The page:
Veterinary Clinical Sciences - Research Publications
Now showing items 1-12 of 158
Fibrinogen heterogeneity in horses
BACKGROUND: Fibrinogen heterogeneity has been observed in humans and can influence fibrinogen measurements when using the modified Clauss assay. We hypothesized that fibrinogen heterogeneity also exists in horses. OBJECTIVES: To determine whether fibrinogen heterogeneity exists in horses. ANIMALS: Five clinically healthy horses from the university equine teaching herd. METHODS: Presumed fibrinogen was purified from pooled citrated plasma and electrophoresis performed. The purified protein was subjected to Western blotting using sheep antiserum against human fibrinogen, and liquid chromatography-tandem mass spectrometry (LC-MS/MS). RESULTS: Gel electrophoresis of nonreduced equine purified protein yielded 2 protein bands (approximately 377 and 318 kDa) that corresponded with the molecular weights of human high molecular weight fibrinogen and low molecular weight fibrinogen fractions, respectively. Electrophoretograms of reduced purified protein, Western blots, and LC-MS/MS supported that the purified nonreduced protein bands were fibrinogen. CONCLUSION: Fibrinogen heterogeneity exists in horses.
A comparison of fragmenting lead-based and lead-free bullets for aerial shooting of wild pigs
(PUBLIC LIBRARY SCIENCE, 2021-03-11)
In response to the health threats posed by toxic lead to humans, scavenging wildlife and the environment, there is currently a focus on transitioning from lead-based to lead-free bullets for shooting of wild animals. We compared efficiency metrics and terminal ballistic performance for lead-based and lead-free (non-lead) bullets for aerial shooting of wild pigs (Sus scrofa) in eastern Australia. Ballistic testing revealed that lead-based and lead-free bullets achieved similar performance in precision and muzzle kinetic energy (E0) levels (3337.2 J and 3345.7 J, respectively). An aerial shooting trial was conducted with wild pigs shot with one type of lead-based and one type of lead-free bullets under identical conditions. Observations were made from 859 shooting events (n = 430 and 429 respectively), with a sub-set of pigs examined via gross post-mortem (n = 100 and 108 respectively), and a further sub-set examined via radiography (n = 94 and 101 respectively). The mean number of bullets fired per pig killed did not differ greatly between lead-based and lead-free bullets respectively (4.09 vs 3.91), nor did the mean number of bullet wound tracts in each animal via post-mortem inspection (3.29 vs 2.98). However, radiography revealed a higher average number of fragments per animal (median >300 vs median = 55) and a broader distribution of fragments with lead-based bullets. Our results suggest that lead-based and lead-free bullets are similarly effective for aerial shooting of wild pigs, but that the bullet types behave differently, with lead-based bullets displaying a higher degree of fragmentation. These results suggest that aerial shooting may be a particularly important contributor to scavenging wildlife being exposed to lead and that investigation of lead-free bullets for this use should continue.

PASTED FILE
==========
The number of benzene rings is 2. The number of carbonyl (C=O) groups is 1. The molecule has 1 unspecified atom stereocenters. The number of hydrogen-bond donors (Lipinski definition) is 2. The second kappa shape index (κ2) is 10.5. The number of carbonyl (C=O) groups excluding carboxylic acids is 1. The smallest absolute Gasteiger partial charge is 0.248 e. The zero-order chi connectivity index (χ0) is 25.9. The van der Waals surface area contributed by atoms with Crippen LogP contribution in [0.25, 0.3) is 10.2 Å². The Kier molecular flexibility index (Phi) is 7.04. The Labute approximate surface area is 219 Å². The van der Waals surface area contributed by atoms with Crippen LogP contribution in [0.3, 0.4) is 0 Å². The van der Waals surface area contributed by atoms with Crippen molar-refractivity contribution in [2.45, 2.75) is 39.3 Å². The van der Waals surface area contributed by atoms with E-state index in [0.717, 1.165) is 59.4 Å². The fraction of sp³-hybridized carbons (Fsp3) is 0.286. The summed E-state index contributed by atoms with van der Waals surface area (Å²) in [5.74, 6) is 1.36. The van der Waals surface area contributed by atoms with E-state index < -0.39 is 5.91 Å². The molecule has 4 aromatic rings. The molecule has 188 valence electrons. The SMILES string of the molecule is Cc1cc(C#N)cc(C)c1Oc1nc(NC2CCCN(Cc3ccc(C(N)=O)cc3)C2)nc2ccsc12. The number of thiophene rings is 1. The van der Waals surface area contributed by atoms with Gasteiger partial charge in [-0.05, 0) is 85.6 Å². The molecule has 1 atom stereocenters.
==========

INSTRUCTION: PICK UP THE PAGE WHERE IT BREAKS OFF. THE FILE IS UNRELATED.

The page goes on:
Visitor Attitudes Toward Little Penguins (Eudyptula minor) at Two Australian Zoos
(FRONTIERS MEDIA SA, 2021-02-11)
This study identified and compared the attitudes of visitors toward zoo-housed little penguins, their enclosure and visitor experience that may influence the way visitors behave toward little penguins at two Australian zoos. Visitor attitudes were assessed using an anonymous questionnaire, targeting visitor beliefs, and experiences, where visitors were randomly approached at the penguin exhibit after they had finished viewing the penguins. Visitors were given two options to complete the questionnaire, on an iPad during their zoo visit or online (URL sent via email) after their zoo visit. A total of 638 participants (495 at Melbourne Zoo and 143 at Taronga Zoo) completed the questionnaire, 42% were completed onsite during their zoo visit and 58% were completed online after their zoo visit. Most participants were living in Australia, non-zoo members, female, previously or currently owned a pet, aged between 26 and 35 years and had a University degree. Results showed that the attitude dimensions of visitors were consistent between the two zoos which indicates that these measures of attitudes were stable over time and location. Overall, visitors at both zoos had positive attitudes toward little penguins, penguin welfare, the enclosure, and visitor experience. However, whether these positive attitudes and positive visitor experience influenced the way visitors behaved toward the penguins remains unclear. There were some differences in visitor attitudes toward the perceived "aggressiveness" and "timidness" of little penguins, "negative penguin welfare", "experience with the penguins", "learning", "visual barriers" and the way visitors rated their overall experience at the penguin enclosure. While the reasons for the differences in visitor attitudes and visitor experience between the zoos were not clear, some factors such as penguin behavior and enclosure design, may have been attributable to these differences. Also, a relationship was found between visitor attitudes and how visitors rated the welfare of penguins, the enclosure and visitor experience at the enclosure; more positive visitor attitudes were associated with higher ratings of penguin welfare, the enclosure and visitor experience. The practical implications of these results for zoos is unclear because the differences in visitor attitudes were numerically small. This requires further comparisons between zoos or enclosures that are more markedly different than the penguin enclosures in the present study and further research on how visitors assess zoo animals, enclosures and visitor experience.